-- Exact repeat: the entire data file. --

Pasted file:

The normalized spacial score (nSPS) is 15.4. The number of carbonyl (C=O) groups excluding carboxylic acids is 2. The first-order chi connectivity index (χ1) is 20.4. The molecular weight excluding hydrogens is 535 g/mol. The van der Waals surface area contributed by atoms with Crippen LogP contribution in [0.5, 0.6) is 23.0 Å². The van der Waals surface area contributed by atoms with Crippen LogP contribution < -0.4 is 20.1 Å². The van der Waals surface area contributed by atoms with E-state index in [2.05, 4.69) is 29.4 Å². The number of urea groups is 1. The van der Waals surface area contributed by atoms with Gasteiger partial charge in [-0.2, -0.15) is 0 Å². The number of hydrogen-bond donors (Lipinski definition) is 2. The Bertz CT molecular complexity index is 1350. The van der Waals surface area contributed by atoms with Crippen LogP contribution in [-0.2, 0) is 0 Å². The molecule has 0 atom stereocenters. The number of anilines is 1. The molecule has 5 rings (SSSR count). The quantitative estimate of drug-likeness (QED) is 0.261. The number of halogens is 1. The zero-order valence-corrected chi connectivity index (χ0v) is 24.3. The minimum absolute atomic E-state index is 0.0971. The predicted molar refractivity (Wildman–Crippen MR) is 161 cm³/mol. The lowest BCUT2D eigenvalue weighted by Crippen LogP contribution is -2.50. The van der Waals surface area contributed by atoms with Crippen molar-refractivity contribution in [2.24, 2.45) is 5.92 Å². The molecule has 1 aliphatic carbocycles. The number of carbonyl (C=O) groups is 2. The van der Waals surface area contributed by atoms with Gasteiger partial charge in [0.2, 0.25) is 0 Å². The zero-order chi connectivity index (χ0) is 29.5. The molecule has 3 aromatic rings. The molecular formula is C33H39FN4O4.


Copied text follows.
The normalized spacial score (nSPS) is 15.4. The number of carbonyl (C=O) groups excluding carboxylic acids is 2. The first-order chi connectivity index (χ1) is 20.4. The molecular weight excluding hydrogens is 535 g/mol. The van der Waals surface area contributed by atoms with Crippen LogP contribution in [0.5, 0.6) is 23.0 Å². The van der Waals surface area contributed by atoms with Crippen LogP contribution < -0.4 is 20.1 Å². The van der Waals surface area contributed by atoms with E-state index in [2.05, 4.69) is 29.4 Å². The number of urea groups is 1. The van der Waals surface area contributed by atoms with Gasteiger partial charge in [-0.2, -0.15) is 0 Å². The number of hydrogen-bond donors (Lipinski definition) is 2. The Bertz CT molecular complexity index is 1350. The van der Waals surface area contributed by atoms with Crippen LogP contribution in [-0.2, 0) is 0 Å². The molecule has 0 atom stereocenters. The number of anilines is 1. The molecule has 5 rings (SSSR count). The quantitative estimate of drug-likeness (QED) is 0.261. The number of halogens is 1. The zero-order valence-corrected chi connectivity index (χ0v) is 24.3. The minimum absolute atomic E-state index is 0.0971. The predicted molar refractivity (Wildman–Crippen MR) is 161 cm³/mol. The lowest BCUT2D eigenvalue weighted by Crippen LogP contribution is -2.50. The van der Waals surface area contributed by atoms with Crippen molar-refractivity contribution in [2.24, 2.45) is 5.92 Å². The molecule has 1 aliphatic carbocycles. The number of carbonyl (C=O) groups is 2. The van der Waals surface area contributed by atoms with Gasteiger partial charge in [0.2, 0.25) is 0 Å². The zero-order chi connectivity index (χ0) is 29.5. The molecule has 3 aromatic rings. The molecular formula is C33H39FN4O4.